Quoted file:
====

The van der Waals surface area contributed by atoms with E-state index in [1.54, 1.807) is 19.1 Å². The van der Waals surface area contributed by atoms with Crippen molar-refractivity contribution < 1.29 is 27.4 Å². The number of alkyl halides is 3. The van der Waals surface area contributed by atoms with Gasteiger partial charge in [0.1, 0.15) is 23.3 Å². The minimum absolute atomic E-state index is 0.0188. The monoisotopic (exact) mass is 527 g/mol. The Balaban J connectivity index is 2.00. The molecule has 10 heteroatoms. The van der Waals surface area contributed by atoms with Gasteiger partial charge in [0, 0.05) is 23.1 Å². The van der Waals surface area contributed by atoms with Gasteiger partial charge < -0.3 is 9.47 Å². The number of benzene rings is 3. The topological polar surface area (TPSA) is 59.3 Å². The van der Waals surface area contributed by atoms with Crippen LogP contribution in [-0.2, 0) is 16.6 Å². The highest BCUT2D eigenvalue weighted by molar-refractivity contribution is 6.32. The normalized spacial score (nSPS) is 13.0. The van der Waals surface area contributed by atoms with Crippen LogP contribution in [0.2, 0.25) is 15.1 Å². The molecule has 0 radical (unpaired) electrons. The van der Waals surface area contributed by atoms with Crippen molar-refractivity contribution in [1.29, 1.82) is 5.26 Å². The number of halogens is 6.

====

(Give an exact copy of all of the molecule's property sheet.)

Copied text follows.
The van der Waals surface area contributed by atoms with E-state index in [1.54, 1.807) is 19.1 Å². The van der Waals surface area contributed by atoms with Crippen molar-refractivity contribution < 1.29 is 27.4 Å². The number of alkyl halides is 3. The van der Waals surface area contributed by atoms with Gasteiger partial charge in [0.1, 0.15) is 23.3 Å². The minimum absolute atomic E-state index is 0.0188. The monoisotopic (exact) mass is 527 g/mol. The Balaban J connectivity index is 2.00. The molecule has 10 heteroatoms. The van der Waals surface area contributed by atoms with Gasteiger partial charge in [0, 0.05) is 23.1 Å². The van der Waals surface area contributed by atoms with Gasteiger partial charge < -0.3 is 9.47 Å². The number of benzene rings is 3. The topological polar surface area (TPSA) is 59.3 Å². The van der Waals surface area contributed by atoms with Crippen LogP contribution in [-0.2, 0) is 16.6 Å². The highest BCUT2D eigenvalue weighted by molar-refractivity contribution is 6.32. The normalized spacial score (nSPS) is 13.0. The van der Waals surface area contributed by atoms with Crippen LogP contribution in [0.2, 0.25) is 15.1 Å². The molecule has 0 radical (unpaired) electrons. The van der Waals surface area contributed by atoms with Crippen molar-refractivity contribution in [1.29, 1.82) is 5.26 Å². The number of halogens is 6.